• Use visualization tools, such as Future Self or Vision to help your client identify both who they want to become and what they want to accomplish. Once they go through the visualization aspect of the tool, the coaching session can branch out in a few different directions depending on the needs of the client. If the client is struggling with awareness about how far off they are from this visualization, the questions can revolve around identifying gaps and developing strategies to close those gaps. If the client is struggling more with awareness about pathways to get to their visualization, questions can revolve more around the resources and skills they need to develop to reach their ideal selves. If a client is struggling with awareness of an ideal future, on the other hand, this tool may not be as helpful as the next strategy.  
  • When clients struggle to identify who they want to become or what they want to accomplish, it’s important for them to do some internal work on their own. Perhaps their external world has gotten too noisy with distractions or the opinions of others. Either way, it may be worth it to encourage your client to take up journaling or a mindfulness practice so that they can tap into their own internal world. Another way to manage this would be to help facilitate a conversation between your client and their internal self. You can encourage your client to close their eyes and ask their inner world questions that try to answer the ultimate question: What do I really want? 
  • Another exercise that may be helpful is to have your client elicit feedback from others. It can be impossible to see our blind spots without the help of the people in our lives who truly see us and want the best for us. A great exercise for this is a 360 evaluation, in which the client drafts a few questions that they send to the people in their most inner circle to respond to anonymously. Then, with the help of a coach, the client can go through the feedback to learn more about how others perceive them. The coaching conversation can then revolve around how the client wants to implement that feedback into their life.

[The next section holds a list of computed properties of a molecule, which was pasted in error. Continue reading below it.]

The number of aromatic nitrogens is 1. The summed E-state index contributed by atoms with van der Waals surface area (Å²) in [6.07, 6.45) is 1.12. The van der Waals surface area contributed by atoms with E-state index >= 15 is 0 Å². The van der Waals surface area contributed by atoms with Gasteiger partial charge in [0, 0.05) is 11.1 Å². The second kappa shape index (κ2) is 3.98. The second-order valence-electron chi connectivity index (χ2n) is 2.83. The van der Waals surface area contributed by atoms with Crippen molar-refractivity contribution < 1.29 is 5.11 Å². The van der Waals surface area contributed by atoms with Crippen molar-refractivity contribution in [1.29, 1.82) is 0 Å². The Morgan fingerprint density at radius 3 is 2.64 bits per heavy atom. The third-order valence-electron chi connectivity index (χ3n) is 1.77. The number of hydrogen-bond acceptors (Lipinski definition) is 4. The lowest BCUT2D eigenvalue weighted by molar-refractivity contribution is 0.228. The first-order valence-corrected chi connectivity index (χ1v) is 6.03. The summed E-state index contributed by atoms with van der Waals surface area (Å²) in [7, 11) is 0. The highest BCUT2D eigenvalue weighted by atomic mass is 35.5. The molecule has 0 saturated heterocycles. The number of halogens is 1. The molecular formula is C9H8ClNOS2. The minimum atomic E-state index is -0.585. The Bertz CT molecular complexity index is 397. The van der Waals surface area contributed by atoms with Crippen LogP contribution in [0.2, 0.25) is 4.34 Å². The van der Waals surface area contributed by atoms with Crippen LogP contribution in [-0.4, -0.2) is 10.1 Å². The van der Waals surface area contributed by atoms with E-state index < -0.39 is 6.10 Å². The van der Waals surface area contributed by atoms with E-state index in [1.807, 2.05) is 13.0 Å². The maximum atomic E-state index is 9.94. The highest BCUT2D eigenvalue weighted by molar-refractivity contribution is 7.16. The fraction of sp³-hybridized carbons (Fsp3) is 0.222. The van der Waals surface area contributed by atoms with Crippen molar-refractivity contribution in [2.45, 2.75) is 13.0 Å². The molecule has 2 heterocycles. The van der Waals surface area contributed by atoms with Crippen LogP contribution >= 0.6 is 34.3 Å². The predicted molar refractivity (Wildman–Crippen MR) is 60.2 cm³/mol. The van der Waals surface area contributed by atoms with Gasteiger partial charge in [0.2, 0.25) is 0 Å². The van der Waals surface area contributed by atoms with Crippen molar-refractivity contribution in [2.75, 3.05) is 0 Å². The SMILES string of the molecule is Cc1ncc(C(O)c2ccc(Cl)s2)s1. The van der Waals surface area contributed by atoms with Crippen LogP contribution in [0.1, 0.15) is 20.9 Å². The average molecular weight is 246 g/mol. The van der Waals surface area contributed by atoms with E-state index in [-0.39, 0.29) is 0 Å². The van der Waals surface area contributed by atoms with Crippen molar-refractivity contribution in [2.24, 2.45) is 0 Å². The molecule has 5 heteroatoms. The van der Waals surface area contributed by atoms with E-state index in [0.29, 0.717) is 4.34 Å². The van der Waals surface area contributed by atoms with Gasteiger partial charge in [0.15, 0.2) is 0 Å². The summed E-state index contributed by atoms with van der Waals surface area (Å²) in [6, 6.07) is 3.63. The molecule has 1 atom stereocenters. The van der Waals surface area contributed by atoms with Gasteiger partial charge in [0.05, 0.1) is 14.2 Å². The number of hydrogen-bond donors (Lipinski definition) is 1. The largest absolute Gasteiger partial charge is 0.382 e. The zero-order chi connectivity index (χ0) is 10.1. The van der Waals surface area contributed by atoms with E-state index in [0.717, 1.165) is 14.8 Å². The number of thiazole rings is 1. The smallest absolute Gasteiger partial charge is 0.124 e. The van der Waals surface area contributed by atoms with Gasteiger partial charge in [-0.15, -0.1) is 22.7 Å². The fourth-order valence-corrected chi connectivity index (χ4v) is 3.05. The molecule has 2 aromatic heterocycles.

Getting in Reps

John, our founder, does a great job of likening coaching work with workout reps. Similar to building muscle, our minds, personalities, and internal strengths can always stand to be exercised and further developed. Self-awareness is no different. Just as going to the gym daily helps build different muscle groups, there are exercises that clients can engage in regularly to help build self awareness. 

Accountability from the coach is critical here, as once action steps are decided, the way to continue improving is to stick with it. An example of a self-awareness “rep” could be writing one paragraph daily for two weeks in a journal about an area of self-awareness on which they want to improve. Again, this is consistent and actionable, just like doing sit-ups or lifting weights.

We want to hear from you! How can you practice self-awareness more regularly? What challenges have you faced head-on in supporting your client's journey toward self-awareness?